Review of Gender Shock


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REVIEW OF GENDER SHOCK

FROM THE SHS MAILING LIST

Gender Shock: Exploding the Myths of Male and Female
by Phyllis Burke
Doubleday, New York. 1996.
ISBN 0-385-47717-1

The dedication to Gender Shock reads "For the children who hear a different drummer, and those who love them." From the this point on Burke (author of the novel Atomic Candy) begins an examination of sex roles through the three lenses of behavior, appearance and science. These lenses provide the sections to her examination with a final section in summation called Gender Independence.

Quickly Burke moves to uncover, in our "enlightened age" of sex roles, some truely horrific research being done on children under the popular diagnosis of Gender Identity Disorder. In her behavior section she chronicals the Feminine Boy Project at UCLA by following Kraig, a four year old boy "caught" putting on his infant sister's clothing onto stuffed animals. His case was used as for the framework of Dr. Richard Green's (research director at the Feminine Boy Project) book The "Sissy" Boy Syndrome, 1987 and Handbook For Child and Adolecent Problems, 1995.

Burke chronicals the plight of other children caught up in Gender Indentity Disorder that led to hospitalization and involuntary internment in mental institutions.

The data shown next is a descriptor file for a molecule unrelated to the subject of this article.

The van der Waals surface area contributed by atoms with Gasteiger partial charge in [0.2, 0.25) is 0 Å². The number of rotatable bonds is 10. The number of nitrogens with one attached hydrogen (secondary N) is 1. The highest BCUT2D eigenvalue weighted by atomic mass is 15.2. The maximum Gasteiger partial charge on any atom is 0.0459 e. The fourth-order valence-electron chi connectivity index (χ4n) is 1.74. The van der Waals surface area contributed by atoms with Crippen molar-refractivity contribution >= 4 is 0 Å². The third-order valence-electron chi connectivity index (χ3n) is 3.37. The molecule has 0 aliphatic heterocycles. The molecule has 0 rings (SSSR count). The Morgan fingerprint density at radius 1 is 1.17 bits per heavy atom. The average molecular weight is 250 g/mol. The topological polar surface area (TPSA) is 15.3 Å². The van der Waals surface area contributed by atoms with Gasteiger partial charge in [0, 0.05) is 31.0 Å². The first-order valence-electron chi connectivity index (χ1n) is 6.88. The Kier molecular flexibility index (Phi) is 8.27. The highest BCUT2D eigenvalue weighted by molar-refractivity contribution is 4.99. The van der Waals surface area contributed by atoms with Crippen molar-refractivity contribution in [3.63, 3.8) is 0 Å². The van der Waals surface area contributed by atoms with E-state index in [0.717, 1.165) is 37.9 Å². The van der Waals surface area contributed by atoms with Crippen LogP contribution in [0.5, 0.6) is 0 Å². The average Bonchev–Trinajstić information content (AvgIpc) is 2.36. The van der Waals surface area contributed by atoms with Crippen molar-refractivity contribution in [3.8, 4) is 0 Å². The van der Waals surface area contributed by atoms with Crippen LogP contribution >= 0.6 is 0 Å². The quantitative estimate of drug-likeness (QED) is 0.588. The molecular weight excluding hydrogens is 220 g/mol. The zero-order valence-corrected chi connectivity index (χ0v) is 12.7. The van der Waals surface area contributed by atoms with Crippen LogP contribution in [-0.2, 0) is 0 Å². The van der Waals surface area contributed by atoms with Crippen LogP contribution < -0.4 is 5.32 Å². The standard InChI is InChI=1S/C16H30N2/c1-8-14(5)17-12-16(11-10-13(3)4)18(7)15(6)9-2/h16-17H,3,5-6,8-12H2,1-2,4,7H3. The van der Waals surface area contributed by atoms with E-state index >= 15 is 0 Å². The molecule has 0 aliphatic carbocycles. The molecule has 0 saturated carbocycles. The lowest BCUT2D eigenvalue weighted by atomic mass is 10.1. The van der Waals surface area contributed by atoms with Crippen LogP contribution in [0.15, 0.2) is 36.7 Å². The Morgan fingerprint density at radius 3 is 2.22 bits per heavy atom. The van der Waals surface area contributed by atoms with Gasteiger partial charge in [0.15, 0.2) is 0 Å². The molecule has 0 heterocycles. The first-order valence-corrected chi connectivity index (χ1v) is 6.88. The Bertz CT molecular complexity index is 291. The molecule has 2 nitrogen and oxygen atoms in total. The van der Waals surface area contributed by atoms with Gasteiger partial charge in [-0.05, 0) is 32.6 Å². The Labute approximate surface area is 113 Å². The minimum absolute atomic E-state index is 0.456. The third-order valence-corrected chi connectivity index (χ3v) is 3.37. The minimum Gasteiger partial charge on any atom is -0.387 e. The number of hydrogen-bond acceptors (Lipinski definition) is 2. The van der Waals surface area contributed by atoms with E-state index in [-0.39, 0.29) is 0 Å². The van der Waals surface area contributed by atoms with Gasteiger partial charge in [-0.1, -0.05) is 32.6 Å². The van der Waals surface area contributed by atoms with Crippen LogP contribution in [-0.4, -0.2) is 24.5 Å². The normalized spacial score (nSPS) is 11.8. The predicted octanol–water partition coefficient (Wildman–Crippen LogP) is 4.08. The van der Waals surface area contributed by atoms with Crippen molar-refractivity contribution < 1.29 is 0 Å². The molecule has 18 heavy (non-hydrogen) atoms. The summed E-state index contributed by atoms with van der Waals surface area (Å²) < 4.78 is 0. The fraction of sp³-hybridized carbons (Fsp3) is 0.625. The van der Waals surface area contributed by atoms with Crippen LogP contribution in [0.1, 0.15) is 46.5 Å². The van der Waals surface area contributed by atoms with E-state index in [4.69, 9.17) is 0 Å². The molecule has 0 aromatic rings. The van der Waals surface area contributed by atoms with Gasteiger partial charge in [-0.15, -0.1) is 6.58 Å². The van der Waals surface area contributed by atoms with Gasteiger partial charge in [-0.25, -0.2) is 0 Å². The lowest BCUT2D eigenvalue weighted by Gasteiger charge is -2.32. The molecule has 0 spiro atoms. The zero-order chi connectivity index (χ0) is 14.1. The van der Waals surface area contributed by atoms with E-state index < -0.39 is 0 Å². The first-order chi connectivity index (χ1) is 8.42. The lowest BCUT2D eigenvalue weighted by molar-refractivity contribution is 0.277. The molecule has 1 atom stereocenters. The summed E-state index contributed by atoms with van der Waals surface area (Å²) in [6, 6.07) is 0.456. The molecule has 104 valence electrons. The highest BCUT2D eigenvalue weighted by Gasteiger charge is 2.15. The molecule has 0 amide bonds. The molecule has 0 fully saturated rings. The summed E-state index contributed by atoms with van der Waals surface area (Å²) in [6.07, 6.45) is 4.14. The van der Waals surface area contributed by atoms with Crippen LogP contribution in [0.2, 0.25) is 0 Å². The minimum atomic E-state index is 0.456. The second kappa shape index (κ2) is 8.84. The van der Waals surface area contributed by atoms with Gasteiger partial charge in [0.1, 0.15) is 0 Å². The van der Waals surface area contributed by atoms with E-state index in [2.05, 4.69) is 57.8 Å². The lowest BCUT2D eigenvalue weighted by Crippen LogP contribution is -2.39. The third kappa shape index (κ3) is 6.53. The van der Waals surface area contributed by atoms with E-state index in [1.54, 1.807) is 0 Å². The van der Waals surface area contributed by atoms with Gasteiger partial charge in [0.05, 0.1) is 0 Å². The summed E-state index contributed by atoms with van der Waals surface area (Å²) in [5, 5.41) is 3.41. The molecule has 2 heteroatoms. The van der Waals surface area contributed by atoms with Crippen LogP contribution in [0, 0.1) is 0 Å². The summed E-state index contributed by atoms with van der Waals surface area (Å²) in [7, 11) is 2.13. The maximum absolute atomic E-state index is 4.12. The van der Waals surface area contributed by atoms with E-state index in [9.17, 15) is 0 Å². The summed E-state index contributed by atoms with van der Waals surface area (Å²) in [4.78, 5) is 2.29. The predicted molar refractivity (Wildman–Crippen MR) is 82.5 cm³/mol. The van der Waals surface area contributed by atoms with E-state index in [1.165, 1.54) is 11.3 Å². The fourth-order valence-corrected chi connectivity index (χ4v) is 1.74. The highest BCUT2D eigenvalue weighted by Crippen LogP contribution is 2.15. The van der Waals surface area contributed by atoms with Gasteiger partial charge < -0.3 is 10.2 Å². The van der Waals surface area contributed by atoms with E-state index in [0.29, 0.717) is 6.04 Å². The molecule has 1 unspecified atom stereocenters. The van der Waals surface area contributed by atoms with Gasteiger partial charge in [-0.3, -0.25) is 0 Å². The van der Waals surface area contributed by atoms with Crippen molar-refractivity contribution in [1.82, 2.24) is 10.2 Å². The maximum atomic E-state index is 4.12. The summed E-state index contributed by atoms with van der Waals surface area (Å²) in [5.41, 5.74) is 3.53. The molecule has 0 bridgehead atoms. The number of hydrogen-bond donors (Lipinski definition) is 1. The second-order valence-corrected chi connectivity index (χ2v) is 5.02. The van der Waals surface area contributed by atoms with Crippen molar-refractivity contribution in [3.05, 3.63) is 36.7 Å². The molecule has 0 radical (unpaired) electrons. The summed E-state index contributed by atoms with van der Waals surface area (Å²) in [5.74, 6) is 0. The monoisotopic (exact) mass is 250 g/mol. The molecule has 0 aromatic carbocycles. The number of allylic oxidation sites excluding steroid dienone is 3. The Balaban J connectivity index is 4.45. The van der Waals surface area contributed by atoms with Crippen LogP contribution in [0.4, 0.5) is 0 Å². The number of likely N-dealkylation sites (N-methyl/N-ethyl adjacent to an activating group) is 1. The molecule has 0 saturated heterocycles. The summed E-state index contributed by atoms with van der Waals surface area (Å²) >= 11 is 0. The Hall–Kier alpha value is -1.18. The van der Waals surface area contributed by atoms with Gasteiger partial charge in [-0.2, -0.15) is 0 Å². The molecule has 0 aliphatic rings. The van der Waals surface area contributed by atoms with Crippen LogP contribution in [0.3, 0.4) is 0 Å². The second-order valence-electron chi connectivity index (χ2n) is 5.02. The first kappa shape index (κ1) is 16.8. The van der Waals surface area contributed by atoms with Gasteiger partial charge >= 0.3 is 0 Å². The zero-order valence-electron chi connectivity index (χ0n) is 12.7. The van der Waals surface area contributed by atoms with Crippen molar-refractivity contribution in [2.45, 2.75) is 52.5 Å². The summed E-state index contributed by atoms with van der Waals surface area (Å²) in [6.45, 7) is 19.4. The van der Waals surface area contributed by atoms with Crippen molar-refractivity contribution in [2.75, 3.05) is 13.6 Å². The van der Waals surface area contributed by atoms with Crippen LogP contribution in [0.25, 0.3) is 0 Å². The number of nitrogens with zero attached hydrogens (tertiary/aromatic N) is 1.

As she switches to an examination of "Appearance" she looks at such alternative learning places as Diane Torr's "Drag King Workshop" and Miss Vera's Finishing School For Boys Who Want To Be Girls. It is in this section Burke examines the relationship between the body, gender identity and sexuality.

Next her thoughful examination explores the science behind gender and sex roles. One of the most invaluable messages, for me, is her re-definition of male/female as moving from a dualistic polarity to a continuum, i.e. from "Male OR Female" to "Male AND Female".

This concept is fully presented in the final section Gender Independence. Ms. Burke, a thoughtful and talented writer, brings her insight to an alternative (and a much more sane view) of gender and sex identity. I enjoyed - and learned - from her work.


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